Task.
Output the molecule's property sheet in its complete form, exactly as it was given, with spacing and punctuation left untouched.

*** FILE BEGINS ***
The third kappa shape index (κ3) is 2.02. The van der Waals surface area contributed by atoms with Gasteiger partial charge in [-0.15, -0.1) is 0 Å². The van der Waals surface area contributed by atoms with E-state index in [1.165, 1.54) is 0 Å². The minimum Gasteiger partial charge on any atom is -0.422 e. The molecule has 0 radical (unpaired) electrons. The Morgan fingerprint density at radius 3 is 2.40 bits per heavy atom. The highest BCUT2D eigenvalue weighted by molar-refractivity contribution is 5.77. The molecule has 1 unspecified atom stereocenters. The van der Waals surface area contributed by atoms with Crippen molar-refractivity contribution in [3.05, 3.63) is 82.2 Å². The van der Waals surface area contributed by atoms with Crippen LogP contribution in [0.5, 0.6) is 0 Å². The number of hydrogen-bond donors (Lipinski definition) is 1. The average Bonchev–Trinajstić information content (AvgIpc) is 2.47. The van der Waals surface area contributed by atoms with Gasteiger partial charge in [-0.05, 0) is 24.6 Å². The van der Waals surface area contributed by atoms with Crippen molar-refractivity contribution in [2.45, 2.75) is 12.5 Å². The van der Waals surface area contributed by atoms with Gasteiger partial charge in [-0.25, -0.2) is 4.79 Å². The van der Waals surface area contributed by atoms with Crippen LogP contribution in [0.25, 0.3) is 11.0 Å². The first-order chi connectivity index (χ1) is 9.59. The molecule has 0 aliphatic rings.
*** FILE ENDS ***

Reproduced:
The third kappa shape index (κ3) is 2.02. The van der Waals surface area contributed by atoms with Gasteiger partial charge in [-0.15, -0.1) is 0 Å². The van der Waals surface area contributed by atoms with E-state index in [1.165, 1.54) is 0 Å². The minimum Gasteiger partial charge on any atom is -0.422 e. The molecule has 0 radical (unpaired) electrons. The Morgan fingerprint density at radius 3 is 2.40 bits per heavy atom. The highest BCUT2D eigenvalue weighted by molar-refractivity contribution is 5.77. The molecule has 1 unspecified atom stereocenters. The van der Waals surface area contributed by atoms with Crippen molar-refractivity contribution in [3.05, 3.63) is 82.2 Å². The van der Waals surface area contributed by atoms with Crippen LogP contribution in [0.5, 0.6) is 0 Å². The number of hydrogen-bond donors (Lipinski definition) is 1. The average Bonchev–Trinajstić information content (AvgIpc) is 2.47. The van der Waals surface area contributed by atoms with Gasteiger partial charge in [-0.05, 0) is 24.6 Å². The van der Waals surface area contributed by atoms with Crippen molar-refractivity contribution in [2.45, 2.75) is 12.5 Å². The van der Waals surface area contributed by atoms with Gasteiger partial charge in [-0.25, -0.2) is 4.79 Å². The van der Waals surface area contributed by atoms with Crippen LogP contribution in [0.25, 0.3) is 11.0 Å². The first-order chi connectivity index (χ1) is 9.59. The molecule has 0 aliphatic rings.